There are people who will use this as an opportunity to positively transform their life, because they now have some time available. But on a population level, I think you’re going to find increasing evidence published in the literature that questions the balance between disease prevention and health promotion. By being very cautious in order to prevent virus-contraction, are we reducing the overall health of the population? Beyond the adverse effects of staying indoors, alcohol sales are up 30%-40% in Canada, which leads to increases in domestic abuse and many other negative outcomes.
Senior Principal Research Fellow and Professor of Health Sciences at Swinburne University, whose research focuses on the negative health consequences of physical inactivity and sedentary behavior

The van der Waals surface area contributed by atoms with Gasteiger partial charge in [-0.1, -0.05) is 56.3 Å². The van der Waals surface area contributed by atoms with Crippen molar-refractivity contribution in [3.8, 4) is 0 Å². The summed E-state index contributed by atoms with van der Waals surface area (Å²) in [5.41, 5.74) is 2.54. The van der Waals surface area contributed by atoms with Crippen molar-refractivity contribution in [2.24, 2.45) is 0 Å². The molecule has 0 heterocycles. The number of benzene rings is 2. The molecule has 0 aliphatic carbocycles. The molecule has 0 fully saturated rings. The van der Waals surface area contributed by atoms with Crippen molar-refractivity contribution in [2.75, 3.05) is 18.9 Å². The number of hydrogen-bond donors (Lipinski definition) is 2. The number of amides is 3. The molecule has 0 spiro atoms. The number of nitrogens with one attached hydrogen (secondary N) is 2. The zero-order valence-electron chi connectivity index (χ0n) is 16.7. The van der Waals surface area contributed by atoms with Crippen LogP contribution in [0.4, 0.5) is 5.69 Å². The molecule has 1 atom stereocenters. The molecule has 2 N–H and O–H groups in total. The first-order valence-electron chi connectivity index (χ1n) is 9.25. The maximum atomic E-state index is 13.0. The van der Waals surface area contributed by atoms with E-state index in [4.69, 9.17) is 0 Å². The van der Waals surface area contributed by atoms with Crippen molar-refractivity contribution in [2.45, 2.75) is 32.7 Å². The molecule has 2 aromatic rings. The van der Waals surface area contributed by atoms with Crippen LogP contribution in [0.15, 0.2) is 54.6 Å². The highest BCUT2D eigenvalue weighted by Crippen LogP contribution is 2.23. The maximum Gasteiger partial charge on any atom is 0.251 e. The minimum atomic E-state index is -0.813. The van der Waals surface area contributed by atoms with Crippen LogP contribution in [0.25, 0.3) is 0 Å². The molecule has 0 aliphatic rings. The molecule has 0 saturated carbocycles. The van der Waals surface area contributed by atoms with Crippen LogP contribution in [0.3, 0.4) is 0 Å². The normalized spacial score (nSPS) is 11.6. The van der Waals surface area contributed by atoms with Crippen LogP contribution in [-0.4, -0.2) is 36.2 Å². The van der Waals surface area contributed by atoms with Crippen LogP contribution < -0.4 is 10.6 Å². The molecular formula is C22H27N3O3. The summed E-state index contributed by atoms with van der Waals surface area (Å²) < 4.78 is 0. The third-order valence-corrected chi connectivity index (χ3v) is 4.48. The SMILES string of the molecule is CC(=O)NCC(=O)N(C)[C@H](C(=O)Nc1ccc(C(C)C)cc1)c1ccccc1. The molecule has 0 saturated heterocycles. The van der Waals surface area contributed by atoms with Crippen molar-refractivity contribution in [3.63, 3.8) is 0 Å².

Diet and exercise are the two big-ticket issues that come to mind here. The worst-case—and not uncommon—scenario is that we sit for most of our waking hours. Throw into this mix snacking on junk food, keeping up with work and family demands, being click-baited and otherwise distracted, and the reality is that sometimes we just don’t get around to being outdoors and physically active.
For us as individuals, maintaining good health is about meeting the challenge of sticking to the simple, tried and true things we know we need—having a routine of regular exercising and eating good quality food.
Too much sitting and too little exercise create a toxic mix that impacts and adversely on our metabolic health. Sugar and ultra-processed carbohydrates—especially those industrially-fabricated food-like substances that find their way into packaged, convenient, pre-prepared foods—travel far too quickly from our digestive tracts to our bloodstreams. Sugary drinks, carbonated beverages and (counter-intuitively for some) fruit juices, are major culprits; they are unnecessary and to be avoided.